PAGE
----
Farmers & Growers

Produce Safety and Good Agricultural Practices (GAP)

Fruits and vegetables continue to be associated with foodborne illness outbreaks, including, but not limited to lettuce, spinach, cantaloupe, tomatoes, cilantro, and green onions.


Using good agricultural practices (GAP) is one way that farmers and growers can reduce the risk of microbial contamination of the fruits and vegetables they produce. GAP programs address the safety of water, manure use, sanitation, and personal hygiene practices on the farm, in the field, during harvest, packing, and transportation. 


(This site focuses on farmers who grow fruits and/or vegetables to sell.  If you are a home gardener or hobby farmer, go here to learn how to grow safe food in your garden.) 


Food Safety Modernization Act: Produce Safety Rule

The Produce Safety Rule of the Food Safety Modernization Act (FSMA) was implemented in January 2016.  The rule establishes science-based minimum standards for the safe growing, harvesting, packing, and holding of fresh fruits and vegetables. This is the first comprehensive federal regulation to be applied to the produce growing industry. 

In Connecticut, the Rule will be implemented by the Connecticut Department of Agriculture (DoAg).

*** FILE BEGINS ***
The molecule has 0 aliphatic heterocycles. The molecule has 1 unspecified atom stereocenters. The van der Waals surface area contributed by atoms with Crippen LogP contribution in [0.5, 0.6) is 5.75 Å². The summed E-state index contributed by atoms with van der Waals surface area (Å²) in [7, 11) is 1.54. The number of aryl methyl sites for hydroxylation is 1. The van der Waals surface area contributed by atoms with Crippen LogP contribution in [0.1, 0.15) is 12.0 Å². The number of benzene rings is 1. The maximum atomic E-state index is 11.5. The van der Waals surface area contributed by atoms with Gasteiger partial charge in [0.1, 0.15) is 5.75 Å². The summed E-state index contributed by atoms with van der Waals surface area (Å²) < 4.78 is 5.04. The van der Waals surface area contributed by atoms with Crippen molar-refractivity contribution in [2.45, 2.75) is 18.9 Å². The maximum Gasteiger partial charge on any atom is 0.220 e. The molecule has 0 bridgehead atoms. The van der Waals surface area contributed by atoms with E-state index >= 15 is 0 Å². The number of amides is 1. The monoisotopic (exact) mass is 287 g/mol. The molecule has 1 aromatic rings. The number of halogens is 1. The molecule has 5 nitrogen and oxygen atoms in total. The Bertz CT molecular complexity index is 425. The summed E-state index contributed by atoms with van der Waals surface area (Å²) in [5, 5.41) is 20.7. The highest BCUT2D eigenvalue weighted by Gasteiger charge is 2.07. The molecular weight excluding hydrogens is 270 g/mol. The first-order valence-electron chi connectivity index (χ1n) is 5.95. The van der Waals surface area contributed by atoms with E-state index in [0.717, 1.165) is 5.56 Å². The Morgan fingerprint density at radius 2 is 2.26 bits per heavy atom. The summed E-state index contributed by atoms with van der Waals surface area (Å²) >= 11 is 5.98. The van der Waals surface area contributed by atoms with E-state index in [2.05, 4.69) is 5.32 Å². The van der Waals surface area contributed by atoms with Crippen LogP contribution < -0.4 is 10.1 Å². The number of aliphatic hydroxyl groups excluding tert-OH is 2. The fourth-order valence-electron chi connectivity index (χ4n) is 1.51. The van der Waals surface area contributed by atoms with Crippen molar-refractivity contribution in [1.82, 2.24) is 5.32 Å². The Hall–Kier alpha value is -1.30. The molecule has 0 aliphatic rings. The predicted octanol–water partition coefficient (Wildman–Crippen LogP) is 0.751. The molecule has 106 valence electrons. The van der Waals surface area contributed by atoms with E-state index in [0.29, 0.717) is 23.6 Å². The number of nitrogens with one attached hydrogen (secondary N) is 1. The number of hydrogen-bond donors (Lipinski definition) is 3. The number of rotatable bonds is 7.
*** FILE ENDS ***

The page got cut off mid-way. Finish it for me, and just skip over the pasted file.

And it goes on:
Tools for farmers

Farmers preparing to comply with the Rule, and/or choosing to make safe production and handling a business priority may want to:

    • Attend a Produce Safety Alliance Grower Training course
    • Participate in an On Farm Readiness Review (OFRR) or other one-on-one informational visit from UConn Extension personnel
    • Use tools for meeting Rule standards, implementing Good Agriculture Practices, writing food safety plans and developing traceback programs

Market access programs

Often, to gain access to certain buyers of fresh fruits and vegetables, including grocery stores, distributors, schools, restaurants and other markets, a farm will need to participate in some type of program to ensure that they are following good agricultural practices to reduce risks for foodborne illness.


CGAP:  The DoAg is developing a market access program for Connecticut farmers.  CGAP (Connecticut GAP) will based on the requirements for farms that must comply with the full Produce Safety Rule.  Go to Market Access Programs for more information.


GAP third party audit programs:  Some retailers, distributors and restaurants will require that farms submit to a third party food safety audit if the farm wants to sell their fruits and vegetables to them.  The USDA Agricultural Marketing Service and a number of private entities provide GAP audits for a fee. Go to Market Access Programs for more information.



Sign up here to be added to our Produce Safety mailing list- be informed about the Produce Safety Rule, produce safety issues, GAP audits and programs, and more.


Funding for this site was made possible, in part, by the Food and Drug Administration through grant PAR-16-137. The views expressed in written materials or publications do not necessarily reflect the official policies of the Department of Health and Human Services; nor does any mention of trade names, commercial practices, or organization imply endorsement by the United Stated Government.